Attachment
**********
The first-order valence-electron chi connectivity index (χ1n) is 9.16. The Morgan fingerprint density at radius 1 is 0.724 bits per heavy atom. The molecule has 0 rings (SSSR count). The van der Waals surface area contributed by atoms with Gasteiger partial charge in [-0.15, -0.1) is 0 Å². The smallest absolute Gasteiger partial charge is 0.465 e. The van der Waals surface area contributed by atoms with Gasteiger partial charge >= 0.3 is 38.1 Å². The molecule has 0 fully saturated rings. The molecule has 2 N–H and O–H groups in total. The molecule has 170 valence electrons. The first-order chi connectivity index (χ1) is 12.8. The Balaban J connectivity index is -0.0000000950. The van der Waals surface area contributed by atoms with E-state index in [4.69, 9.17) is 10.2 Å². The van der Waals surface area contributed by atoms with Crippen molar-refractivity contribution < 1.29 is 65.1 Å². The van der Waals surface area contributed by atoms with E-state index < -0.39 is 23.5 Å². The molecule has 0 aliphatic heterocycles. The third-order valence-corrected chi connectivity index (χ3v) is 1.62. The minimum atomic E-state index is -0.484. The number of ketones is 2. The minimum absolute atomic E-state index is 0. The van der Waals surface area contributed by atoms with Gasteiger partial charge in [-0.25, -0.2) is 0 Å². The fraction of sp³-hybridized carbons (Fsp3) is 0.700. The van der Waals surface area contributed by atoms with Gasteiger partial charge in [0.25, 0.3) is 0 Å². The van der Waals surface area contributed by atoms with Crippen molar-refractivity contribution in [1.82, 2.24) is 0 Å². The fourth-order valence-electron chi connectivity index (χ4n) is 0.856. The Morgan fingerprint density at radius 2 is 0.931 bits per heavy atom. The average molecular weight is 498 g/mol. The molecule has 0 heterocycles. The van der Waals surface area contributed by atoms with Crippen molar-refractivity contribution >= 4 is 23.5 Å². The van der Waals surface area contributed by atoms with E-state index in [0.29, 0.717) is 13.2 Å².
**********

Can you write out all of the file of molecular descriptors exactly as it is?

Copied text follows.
The first-order valence-electron chi connectivity index (χ1n) is 9.16. The Morgan fingerprint density at radius 1 is 0.724 bits per heavy atom. The molecule has 0 rings (SSSR count). The van der Waals surface area contributed by atoms with Gasteiger partial charge in [-0.15, -0.1) is 0 Å². The smallest absolute Gasteiger partial charge is 0.465 e. The van der Waals surface area contributed by atoms with Gasteiger partial charge >= 0.3 is 38.1 Å². The molecule has 0 fully saturated rings. The molecule has 2 N–H and O–H groups in total. The molecule has 170 valence electrons. The first-order chi connectivity index (χ1) is 12.8. The Balaban J connectivity index is -0.0000000950. The van der Waals surface area contributed by atoms with E-state index in [4.69, 9.17) is 10.2 Å². The van der Waals surface area contributed by atoms with Crippen molar-refractivity contribution < 1.29 is 65.1 Å². The van der Waals surface area contributed by atoms with E-state index < -0.39 is 23.5 Å². The molecule has 0 aliphatic heterocycles. The third-order valence-corrected chi connectivity index (χ3v) is 1.62. The minimum atomic E-state index is -0.484. The number of ketones is 2. The minimum absolute atomic E-state index is 0. The van der Waals surface area contributed by atoms with Gasteiger partial charge in [-0.25, -0.2) is 0 Å². The fraction of sp³-hybridized carbons (Fsp3) is 0.700. The van der Waals surface area contributed by atoms with Gasteiger partial charge in [0.25, 0.3) is 0 Å². The van der Waals surface area contributed by atoms with Crippen molar-refractivity contribution in [1.82, 2.24) is 0 Å². The fourth-order valence-electron chi connectivity index (χ4n) is 0.856. The Morgan fingerprint density at radius 2 is 0.931 bits per heavy atom. The average molecular weight is 498 g/mol. The molecule has 0 heterocycles. The van der Waals surface area contributed by atoms with Crippen molar-refractivity contribution >= 4 is 23.5 Å². The van der Waals surface area contributed by atoms with E-state index in [0.29, 0.717) is 13.2 Å².